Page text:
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Single Photons from Isotopically-pure Rubidium Atoms in a Long fibre

Periodic Reporting for period 1 - SPIRAL (Single Photons from Isotopically-pure Rubidium Atoms in a Long fibre)

Reporting period: 2018-07-01 to 2020-02-29

Quantum technology is set to revolutionise communication, computing, and sensing. Many upcoming technologies will require single-photon sources. When compatible with atomic systems these single-photon sources may open the door to many possibilities both for fundamental research but also for quantum technology. However, many atomic compatible single-photon sources previously developed lack the efficiency required to make them practical for quantum technology. The aim of this project was to take the first steps in boosting the efficiency for an atomic based single-photon source.

The projects main goals were to investigate the possibility of using a new class of optical fibre, namely hollow-core photonic crystal fibres, to more efficiently generate light via so called “four-wave mixing”. Furthermore, complications in filtering the photons mean that another major goal of the project was to investigate a possible enabling technology, the so-called atomic Faraday dichroic beam splitter.
We have developed two key component devices and have successfully interfaced them. The first device is the new class of “hollow-core fibre cells”, which are comprised of hollow-core photonic crystal fibres fully encapsulated in an isotopically pure 87Rb vapour cell were made. These cells allow the hollow-core fibres to be loaded with 87Rb atoms quickly, and in a persistent manner by simply heating the cell. Our cells have long fibres mounted which allow the four-wave mixing process to be achieved at very low pump powers. The second key device is the atomic Faraday dichroic beam splitter, which was designed by computational optimisation before being built and tested. We found that the Faraday beam splitter works exceptionally well, and when interfaced with light generated from the hollow-core fibre cell we find clear evidence of four-wave mixing occurring even at unprecedentedly low laser powers for the type of atomic scheme.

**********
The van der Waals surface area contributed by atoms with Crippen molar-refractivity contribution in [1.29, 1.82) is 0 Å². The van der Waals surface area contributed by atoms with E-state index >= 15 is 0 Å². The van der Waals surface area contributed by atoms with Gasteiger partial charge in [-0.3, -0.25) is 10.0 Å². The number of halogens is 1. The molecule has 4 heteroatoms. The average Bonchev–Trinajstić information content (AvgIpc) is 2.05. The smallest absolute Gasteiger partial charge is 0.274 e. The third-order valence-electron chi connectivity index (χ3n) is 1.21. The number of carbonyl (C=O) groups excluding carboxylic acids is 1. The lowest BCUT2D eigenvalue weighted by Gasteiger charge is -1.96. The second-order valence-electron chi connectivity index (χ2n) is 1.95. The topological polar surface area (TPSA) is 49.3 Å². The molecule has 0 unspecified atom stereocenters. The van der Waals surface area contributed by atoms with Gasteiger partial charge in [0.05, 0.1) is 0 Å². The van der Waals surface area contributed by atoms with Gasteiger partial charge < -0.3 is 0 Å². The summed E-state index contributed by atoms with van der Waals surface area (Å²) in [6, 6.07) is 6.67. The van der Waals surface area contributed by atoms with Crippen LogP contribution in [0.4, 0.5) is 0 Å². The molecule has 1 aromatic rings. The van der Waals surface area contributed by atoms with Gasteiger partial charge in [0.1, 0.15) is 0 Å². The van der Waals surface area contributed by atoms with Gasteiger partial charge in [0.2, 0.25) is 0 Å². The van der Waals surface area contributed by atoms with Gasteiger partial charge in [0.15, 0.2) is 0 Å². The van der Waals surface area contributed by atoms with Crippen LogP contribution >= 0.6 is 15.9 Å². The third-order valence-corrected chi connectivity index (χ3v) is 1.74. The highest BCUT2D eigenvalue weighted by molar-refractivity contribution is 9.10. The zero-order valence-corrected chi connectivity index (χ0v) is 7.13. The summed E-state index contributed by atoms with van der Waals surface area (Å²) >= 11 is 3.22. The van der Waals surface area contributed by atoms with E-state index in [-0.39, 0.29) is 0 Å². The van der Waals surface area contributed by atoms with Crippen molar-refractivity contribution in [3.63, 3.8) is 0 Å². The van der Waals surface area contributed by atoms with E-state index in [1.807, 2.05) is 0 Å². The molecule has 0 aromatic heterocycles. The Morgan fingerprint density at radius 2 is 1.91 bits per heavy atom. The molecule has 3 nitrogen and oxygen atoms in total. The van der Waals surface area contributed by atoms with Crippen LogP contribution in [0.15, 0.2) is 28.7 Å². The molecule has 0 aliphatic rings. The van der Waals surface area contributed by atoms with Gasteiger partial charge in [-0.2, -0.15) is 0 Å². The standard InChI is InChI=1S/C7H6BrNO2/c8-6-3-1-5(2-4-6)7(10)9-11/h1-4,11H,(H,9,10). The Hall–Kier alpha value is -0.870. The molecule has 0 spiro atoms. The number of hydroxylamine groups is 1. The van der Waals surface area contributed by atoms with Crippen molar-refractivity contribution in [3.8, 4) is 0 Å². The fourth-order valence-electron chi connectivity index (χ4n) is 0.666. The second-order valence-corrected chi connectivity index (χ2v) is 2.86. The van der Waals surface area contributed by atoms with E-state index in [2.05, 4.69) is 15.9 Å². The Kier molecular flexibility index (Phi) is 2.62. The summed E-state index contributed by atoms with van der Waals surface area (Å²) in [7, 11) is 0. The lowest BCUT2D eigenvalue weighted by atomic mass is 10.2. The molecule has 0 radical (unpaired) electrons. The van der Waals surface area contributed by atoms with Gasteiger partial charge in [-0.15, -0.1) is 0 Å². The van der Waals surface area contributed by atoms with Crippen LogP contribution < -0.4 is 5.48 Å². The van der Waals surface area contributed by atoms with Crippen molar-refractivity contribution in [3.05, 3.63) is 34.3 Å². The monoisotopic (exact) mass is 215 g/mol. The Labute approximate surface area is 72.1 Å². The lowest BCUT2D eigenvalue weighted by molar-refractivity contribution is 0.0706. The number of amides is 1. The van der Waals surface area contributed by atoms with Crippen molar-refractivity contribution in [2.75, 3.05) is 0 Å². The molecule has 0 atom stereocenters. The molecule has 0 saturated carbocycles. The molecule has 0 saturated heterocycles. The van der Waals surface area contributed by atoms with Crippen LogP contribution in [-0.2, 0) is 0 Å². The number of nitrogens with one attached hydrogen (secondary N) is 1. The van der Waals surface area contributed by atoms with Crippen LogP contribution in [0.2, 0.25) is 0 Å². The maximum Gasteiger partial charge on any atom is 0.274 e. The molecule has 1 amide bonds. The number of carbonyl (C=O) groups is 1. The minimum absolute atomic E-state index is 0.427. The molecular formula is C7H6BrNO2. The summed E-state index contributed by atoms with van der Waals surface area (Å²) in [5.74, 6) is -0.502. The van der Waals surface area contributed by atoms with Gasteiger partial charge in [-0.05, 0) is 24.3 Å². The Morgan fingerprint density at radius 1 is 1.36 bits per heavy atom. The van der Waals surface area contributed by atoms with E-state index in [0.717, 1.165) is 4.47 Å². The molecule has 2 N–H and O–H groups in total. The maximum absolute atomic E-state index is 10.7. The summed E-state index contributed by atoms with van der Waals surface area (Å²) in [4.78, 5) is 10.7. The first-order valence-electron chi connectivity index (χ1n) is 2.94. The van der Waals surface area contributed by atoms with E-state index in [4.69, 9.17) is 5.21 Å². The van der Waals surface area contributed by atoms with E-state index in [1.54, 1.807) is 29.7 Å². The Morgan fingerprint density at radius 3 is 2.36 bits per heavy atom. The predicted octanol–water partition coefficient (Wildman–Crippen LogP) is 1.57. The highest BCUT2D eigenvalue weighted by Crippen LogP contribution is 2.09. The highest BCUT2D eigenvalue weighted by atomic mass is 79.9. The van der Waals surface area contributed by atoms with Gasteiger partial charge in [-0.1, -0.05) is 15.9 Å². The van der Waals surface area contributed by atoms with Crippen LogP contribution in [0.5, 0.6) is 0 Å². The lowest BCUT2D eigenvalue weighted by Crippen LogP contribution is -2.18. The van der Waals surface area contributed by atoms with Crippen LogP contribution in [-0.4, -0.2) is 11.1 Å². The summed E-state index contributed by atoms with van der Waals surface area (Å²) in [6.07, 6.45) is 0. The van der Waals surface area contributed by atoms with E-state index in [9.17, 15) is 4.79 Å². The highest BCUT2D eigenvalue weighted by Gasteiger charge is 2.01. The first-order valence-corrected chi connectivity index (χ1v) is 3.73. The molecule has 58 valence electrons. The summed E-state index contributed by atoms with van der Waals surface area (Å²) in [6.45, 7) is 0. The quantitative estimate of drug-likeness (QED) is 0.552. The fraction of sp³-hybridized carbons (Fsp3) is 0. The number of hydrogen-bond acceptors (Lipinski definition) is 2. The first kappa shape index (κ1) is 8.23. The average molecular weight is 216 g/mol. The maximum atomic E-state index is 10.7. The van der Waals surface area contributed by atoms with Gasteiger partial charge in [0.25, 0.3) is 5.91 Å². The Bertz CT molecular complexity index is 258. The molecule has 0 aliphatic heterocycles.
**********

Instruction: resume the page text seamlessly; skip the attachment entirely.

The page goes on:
The results of the project have been disseminated to the scientific community through international conferences and meetings, as well as an academic article submitted to a peer-reviewed journal. Furthermore, we have participated in outreach activities to showcase our research to younger physics and school students (through lab tours) to inspire a new generation of scientists and engineers.
By using computational optimisation to efficiency guide experimental efforts, this project has created an atomic Faraday dichroic beam splitter of unprecedented performance in spectral selectivity. It is also the first to be designed and demonstrated for application of separating light generated from four-wave mixing in an atomic ensemble. This project has therefore laid the groundwork for creating efficient heralded single photon sources that are compatible with atomic systems and are efficient enough to encourage their use for quantum technology. As such this project has provided results perfectly in line with the agenda of the EU Quantum Flagship, which aims to “kick-start a competitive European industry in Quantum Technologies”.
Illustration of the Faraday dichroic beam splitter.